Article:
Hopefully they will, asking staff to go back to the longitudinal seating as well as evaluating whether it would bring additional cost to build railcars with 4 doors. Riders in 2030 would be glad they did.
Update: What about articulated cars, where the doors between some cars are replaced with flexible sections creating, in effect, double-length cars or even making the whole train a car? Mr. Ogunrinde said they had rejected that for three reasons.
First, security agencies say it would make things more difficult, perhaps by letting a suspect roam through the train to evade capture. That seems a little dubious. Second, there aren't examples in the US of these working in heavy rail environments. However, there are plenty of examples around the world. But third, and the one that is somewhat persuasive to me, Metro's existing facilities aren't set up to be able to handle articulated cars, making it very costly to switch.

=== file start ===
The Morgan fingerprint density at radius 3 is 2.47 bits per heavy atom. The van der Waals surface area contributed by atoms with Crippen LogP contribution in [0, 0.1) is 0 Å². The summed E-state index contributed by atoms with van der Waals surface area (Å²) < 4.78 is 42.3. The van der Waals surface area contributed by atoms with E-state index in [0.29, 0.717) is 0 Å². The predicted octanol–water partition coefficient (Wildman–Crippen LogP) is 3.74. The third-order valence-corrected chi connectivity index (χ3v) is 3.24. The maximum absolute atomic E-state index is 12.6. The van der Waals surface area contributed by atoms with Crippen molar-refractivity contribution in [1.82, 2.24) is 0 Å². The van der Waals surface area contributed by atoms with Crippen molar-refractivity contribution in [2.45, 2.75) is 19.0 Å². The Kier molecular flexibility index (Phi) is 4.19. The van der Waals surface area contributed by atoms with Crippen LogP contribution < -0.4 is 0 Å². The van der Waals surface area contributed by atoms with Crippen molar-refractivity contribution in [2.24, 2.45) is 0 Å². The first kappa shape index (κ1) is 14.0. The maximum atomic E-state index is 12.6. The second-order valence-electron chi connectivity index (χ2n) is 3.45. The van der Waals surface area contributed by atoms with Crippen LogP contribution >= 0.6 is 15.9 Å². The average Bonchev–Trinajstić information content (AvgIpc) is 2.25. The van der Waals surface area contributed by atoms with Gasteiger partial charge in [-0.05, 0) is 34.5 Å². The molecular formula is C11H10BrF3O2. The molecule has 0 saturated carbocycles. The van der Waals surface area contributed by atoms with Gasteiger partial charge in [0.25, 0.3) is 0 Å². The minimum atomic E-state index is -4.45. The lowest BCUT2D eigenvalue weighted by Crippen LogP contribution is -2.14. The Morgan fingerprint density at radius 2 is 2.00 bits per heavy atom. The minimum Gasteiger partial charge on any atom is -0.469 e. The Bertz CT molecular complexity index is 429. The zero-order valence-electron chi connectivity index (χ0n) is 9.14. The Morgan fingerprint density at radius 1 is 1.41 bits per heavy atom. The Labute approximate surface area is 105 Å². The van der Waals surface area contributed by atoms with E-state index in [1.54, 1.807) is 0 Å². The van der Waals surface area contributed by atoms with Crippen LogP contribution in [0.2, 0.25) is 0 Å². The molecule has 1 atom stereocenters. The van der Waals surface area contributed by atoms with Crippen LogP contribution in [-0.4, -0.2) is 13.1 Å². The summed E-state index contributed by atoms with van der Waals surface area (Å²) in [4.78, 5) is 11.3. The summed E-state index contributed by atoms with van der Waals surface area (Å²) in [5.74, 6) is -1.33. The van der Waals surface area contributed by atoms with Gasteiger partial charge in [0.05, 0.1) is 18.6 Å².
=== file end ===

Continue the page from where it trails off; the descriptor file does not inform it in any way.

A source familiar with the Urban Circulator grant process says that Urban Circulator grant awards had been decided before NCPC Chairman Preston Bryant sent his letter to the FTA.
According to the source, FTA had chosen the recipients for the grant over a month ago. Bryant only sent his letter two weeks ago. Therefore, disappointing as it is, DC wouldn't have gotten the $25 million to extend the H Street streetcar line across the Anacostia River in any event.
On the other hand, it's certainly possible that politics played a role in several ways. Several people inside USDOT have said that part of the discretionary TIGER grant process involved political calculations. (Though nobody ever accused the previous administration of not being extremely political either). Several commenters noted that the Urban Circulator grants seemed focused on swing states.